Birdland

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There are birds nesting all over my front porch. They seem to like the ledges under the porch roof for building their homes of twigs and other plant matter. And while I complain that the nests themselves are unsightly, it’s so much fun to peek out the window and see baby robins lifting their little heads up looking for mama bird.

Today my world is a bevy of bird activity. I hear bird calls of all kinds, some sweet and lilting like a song from Snow White, others like miniature drills rat-a-tatting away. And there is a group of brown birds with soft red heads flitting back and forth from the rooftop to one of the nests on the porch. It looks as though the young ones are having flying lessons.

Birds seem like nervous creatures, always jerking their heads here and there, looking out for predators, no doubt, such as the giant hawk that soared over the house earlier today. Yet they themselves are predators, hopping across lawns searching for worms and grubs to feed themselves and their hungry young.

In the quiet of the morning, it’s peaceful to hear the birdsong and think of the busy avian life going on in our trees and on our front porch. I’ve always wondered what the nightingale sounds like, trilling away in the dark while other wildlife sleeps. On the famous Beatles’ song “Blackbird,” you can hear the melodic lilt of a real blackbird  singing.

In years to come when I have more time on my hands, I plan to take up bird watching. I’ll buy binoculars and maybe even one of those jaunty hats to wear out in the forest. Perhaps I’ll join a birding club so that I can learn more about the fascinating world of birds.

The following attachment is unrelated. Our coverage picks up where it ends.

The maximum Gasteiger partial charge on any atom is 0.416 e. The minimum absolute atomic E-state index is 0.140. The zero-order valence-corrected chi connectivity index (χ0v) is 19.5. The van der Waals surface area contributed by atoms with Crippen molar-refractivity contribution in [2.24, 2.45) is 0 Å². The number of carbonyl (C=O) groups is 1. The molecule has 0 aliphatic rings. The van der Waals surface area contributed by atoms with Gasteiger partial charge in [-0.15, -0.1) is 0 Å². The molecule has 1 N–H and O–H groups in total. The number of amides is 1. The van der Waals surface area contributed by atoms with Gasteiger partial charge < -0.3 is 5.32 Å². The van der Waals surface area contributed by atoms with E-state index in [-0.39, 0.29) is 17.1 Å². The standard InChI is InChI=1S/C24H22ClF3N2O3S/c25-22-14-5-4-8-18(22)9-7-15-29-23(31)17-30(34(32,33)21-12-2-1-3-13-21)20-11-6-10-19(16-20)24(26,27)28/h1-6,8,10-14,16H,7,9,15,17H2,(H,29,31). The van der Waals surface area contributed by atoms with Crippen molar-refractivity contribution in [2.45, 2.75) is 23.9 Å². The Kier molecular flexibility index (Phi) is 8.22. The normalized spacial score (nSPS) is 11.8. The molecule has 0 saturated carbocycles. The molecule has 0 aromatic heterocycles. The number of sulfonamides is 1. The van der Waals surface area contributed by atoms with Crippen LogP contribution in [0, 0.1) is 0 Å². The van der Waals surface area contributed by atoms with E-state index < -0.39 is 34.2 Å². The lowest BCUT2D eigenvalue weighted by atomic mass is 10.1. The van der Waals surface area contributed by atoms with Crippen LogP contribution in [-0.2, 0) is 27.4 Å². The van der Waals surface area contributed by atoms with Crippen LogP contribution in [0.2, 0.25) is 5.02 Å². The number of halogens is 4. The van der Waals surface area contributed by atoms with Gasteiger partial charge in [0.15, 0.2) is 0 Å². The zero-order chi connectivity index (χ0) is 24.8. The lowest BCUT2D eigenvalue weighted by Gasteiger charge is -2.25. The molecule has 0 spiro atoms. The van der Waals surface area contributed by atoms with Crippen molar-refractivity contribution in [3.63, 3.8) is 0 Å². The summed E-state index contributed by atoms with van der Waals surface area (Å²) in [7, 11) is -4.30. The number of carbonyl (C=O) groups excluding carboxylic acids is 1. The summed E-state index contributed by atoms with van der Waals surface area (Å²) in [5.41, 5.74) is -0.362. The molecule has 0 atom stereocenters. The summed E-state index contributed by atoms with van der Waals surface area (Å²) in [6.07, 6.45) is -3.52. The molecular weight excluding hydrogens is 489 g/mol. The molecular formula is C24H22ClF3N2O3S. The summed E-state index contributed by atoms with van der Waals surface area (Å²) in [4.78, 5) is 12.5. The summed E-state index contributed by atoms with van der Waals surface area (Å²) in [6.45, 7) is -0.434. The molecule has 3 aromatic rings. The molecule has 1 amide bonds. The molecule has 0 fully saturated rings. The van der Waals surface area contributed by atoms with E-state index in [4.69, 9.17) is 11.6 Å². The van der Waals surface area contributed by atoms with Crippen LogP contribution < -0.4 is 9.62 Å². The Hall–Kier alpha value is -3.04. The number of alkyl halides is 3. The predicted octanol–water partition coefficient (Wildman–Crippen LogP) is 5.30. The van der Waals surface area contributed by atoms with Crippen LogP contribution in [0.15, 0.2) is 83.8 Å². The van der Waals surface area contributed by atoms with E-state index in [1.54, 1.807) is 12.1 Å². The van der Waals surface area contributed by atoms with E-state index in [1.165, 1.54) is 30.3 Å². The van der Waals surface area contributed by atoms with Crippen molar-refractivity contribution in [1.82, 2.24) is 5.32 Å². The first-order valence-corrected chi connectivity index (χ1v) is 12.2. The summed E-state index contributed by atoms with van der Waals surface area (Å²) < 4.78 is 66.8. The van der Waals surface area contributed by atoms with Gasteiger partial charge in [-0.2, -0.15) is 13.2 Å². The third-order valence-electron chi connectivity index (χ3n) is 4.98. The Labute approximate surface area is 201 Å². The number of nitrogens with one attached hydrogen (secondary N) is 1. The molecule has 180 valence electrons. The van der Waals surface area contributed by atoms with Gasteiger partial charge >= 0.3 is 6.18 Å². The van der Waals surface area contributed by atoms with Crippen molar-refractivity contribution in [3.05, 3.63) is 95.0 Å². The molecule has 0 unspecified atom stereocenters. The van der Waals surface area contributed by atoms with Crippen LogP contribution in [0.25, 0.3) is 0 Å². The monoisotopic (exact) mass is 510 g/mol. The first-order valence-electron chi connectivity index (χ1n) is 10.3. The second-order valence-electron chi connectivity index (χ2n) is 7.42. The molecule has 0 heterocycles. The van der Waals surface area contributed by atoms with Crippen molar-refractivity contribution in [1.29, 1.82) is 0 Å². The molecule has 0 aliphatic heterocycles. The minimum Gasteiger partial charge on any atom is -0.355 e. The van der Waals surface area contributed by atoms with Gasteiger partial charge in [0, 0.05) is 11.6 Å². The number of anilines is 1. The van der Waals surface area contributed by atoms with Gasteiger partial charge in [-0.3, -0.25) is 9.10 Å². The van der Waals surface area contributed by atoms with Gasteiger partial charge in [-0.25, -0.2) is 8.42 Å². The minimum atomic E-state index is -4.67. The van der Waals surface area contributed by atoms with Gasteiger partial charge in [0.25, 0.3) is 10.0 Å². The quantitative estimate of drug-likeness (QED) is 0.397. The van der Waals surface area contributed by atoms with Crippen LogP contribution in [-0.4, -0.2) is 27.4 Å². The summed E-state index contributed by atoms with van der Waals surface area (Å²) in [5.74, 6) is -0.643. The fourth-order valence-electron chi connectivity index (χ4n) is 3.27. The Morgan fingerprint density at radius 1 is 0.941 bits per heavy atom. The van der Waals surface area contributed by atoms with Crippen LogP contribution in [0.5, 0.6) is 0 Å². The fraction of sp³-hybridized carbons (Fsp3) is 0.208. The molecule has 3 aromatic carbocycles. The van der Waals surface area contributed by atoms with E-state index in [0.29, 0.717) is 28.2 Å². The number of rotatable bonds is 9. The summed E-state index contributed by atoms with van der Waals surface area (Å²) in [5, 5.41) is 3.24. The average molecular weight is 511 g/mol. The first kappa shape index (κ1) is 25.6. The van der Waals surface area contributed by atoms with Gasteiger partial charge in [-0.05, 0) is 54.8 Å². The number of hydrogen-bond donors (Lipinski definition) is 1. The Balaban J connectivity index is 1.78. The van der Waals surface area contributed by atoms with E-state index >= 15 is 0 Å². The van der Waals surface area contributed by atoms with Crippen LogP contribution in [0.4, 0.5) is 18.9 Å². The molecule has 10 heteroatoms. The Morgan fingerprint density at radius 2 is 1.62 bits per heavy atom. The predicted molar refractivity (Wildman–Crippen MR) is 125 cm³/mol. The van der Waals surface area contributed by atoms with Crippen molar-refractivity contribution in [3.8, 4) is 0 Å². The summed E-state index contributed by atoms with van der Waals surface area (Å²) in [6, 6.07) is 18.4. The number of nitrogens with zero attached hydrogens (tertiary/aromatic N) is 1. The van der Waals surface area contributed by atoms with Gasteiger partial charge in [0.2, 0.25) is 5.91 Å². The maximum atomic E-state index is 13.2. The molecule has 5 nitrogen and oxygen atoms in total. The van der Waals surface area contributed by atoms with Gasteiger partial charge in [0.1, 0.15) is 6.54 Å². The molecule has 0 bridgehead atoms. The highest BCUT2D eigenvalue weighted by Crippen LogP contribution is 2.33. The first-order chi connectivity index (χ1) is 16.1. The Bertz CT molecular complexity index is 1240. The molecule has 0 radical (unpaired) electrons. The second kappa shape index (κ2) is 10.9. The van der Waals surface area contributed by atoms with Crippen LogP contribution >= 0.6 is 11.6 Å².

All in good time. First I need to have an empty nest of my own.

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Fab Four

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I was just a little girl when the Beatles came on the scene in the mid-Sixties, but I quickly caught Beatle fever. The four English lads with dark mops of hair had an infectious sound and personality that made toes tap and girls swoon. I spent many an hour clad in white vinyl go-go boots dancing in the family basement rec room to Meet the Beatles, The Beatles Second Album, and Beatles 65.

This past weekend, I was able to reminisce about the Fab Four by listening to a weekend-long show on Sirius XM Radio’s Beatles channel. Hosted by music producer Peter Asher, the “All Together Now” show featured the top 100 Beatles songs as voted on by listeners. Although I might have quibbled with some of the listeners’ choices, I enjoyed the musical tour through Beatles history, punctuated by arcana from the knowledgable Asher.

Having not only been a music producer during the Beatles’ rise to fame but also a close personal friend, Peter Asher is well qualified to discuss the intricacies of their music and to share the personal stories behind many Beatles songs. In fact, Paul McCartney lived with Asher’s family for two years and wrote many of his beautiful songs in the Asher family home.

An interesting tidbit I learned was that the hit “Hey Jude” was originally titled “Hey Jules.” This makes sense since, as I once learned, Paul wrote the song to cheer up John Lennon’s son Julian when the Lennons were in the process of getting a divorce. John, for his part, wrote one of my favorite songs about his mother, Julia. McCartney also used many of his personal experiences to form parts of songs. For instance, the lyrics of “Let It Be” came from a dream Paul had of his mother. “Martha, My Dear” referred to Paul’s pet dog, and “Penny Lane” was based upon a street in his childhood neighborhood in Liverpool.